Monday, December 17, 2018

Essay: Farm Bill doesn't do enough to help farmers, who bear the brunt of climate change, adopt greener practices

A thoughtful essay from nonprofit think-tank The Aspen Institute says the Farm Bill can help mitigate climate change via better funding decisions without hurting farmers' finances, but the 2018 version doesn't do enough.

A 2016 study by the Environmental Protection Agency estimated that agriculture accounted for 9 percent of the nation's greenhouse gas output; that figure is about 33 percent worldwide. "In Congress, lawmakers have the opportunity to implement policy with the goal of reducing agricultural GHG emissions and assisting farmers and ranchers who are faced with the devastating impacts of a changing climate resulting in extreme drought, wildfires, and shorter growing seasons," Greg Gershuny and Kate Henjum write.

The recent climate report released by 13 federal agencies said that climate change will cause problems for farms and ranches more quickly than technology can solve them. The 2018 Farm Bill has some provisions that can help farmers adapt to an already-changing climate and help mitigate further changes, like a program that incentivizes farmers to build healthier soil. But Farm Bill funding is finite, and adding money to one program means taking it away from another. Because of that, some programs that would help farmers follow more sustainable practices are underfunded, Gershuny and Henjum write.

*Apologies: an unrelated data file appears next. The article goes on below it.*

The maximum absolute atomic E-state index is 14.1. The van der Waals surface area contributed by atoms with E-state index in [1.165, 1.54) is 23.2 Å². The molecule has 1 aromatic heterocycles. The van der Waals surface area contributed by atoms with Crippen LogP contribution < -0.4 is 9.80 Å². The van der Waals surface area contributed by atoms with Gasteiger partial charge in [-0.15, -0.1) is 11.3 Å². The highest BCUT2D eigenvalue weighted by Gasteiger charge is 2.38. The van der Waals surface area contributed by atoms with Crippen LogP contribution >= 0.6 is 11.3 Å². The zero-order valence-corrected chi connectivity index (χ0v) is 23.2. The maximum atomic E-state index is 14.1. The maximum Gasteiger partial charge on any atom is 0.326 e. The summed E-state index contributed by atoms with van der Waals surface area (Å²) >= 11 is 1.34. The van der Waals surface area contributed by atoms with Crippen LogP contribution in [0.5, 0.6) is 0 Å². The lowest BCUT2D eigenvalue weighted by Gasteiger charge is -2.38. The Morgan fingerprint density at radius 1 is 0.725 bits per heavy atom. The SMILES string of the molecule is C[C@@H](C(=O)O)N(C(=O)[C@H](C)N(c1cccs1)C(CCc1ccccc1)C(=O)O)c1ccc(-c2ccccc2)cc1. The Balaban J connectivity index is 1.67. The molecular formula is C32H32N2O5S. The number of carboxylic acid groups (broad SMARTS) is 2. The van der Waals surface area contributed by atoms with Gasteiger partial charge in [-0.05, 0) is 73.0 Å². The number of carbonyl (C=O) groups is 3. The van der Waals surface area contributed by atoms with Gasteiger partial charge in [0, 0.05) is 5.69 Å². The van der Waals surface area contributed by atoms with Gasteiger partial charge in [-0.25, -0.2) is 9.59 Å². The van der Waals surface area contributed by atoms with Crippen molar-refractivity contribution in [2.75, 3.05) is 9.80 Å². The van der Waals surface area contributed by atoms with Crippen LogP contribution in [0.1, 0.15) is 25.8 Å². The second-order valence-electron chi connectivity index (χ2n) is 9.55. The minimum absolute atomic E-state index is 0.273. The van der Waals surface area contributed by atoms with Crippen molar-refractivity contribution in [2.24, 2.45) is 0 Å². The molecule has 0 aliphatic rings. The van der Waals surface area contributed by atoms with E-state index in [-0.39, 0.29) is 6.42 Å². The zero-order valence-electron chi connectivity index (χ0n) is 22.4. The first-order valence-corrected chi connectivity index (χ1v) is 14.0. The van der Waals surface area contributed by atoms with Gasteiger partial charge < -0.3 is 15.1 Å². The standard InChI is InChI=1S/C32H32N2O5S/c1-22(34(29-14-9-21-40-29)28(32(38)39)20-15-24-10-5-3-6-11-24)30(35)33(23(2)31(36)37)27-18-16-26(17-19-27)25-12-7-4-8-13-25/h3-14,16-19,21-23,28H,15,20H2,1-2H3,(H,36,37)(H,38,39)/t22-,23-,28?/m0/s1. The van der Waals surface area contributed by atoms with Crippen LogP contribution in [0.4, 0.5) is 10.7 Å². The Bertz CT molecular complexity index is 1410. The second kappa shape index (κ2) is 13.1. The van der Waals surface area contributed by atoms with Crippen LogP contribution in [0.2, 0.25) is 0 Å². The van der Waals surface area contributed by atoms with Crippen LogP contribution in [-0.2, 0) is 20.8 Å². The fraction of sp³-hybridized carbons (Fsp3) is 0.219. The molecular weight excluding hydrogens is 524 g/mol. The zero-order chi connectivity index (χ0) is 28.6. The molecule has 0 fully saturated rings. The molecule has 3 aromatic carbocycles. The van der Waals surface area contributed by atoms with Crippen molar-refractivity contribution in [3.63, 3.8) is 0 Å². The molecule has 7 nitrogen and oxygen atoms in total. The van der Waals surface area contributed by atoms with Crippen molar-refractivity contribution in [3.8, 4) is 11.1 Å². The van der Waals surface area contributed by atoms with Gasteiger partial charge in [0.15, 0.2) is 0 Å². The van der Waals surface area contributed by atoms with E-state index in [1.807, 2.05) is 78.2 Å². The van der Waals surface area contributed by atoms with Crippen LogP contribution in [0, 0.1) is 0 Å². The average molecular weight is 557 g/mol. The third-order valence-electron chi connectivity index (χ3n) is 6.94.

"It is critical that funds are appropriated in full to designated programs. Traditional farming practices are still important, but an openness and commitment to more sustainable and transformative practices that reflect the present reality faced by farmers and ranchers is necessary," Gershuny and Henjum write. "In the quickly changing agricultural landscape that is suffering from drought and forest fire, pests and disease, it is no longer enough to simply consider sustainable practices. By cutting funding or merely maintaining funding for research and programs that are used to improve rural economies, mitigate impacts of climate variability, address water availability issues, and train the next generation of agricultural workers, the burden falls hardest on the farmers and ranchers who are faced directly with these impacts.

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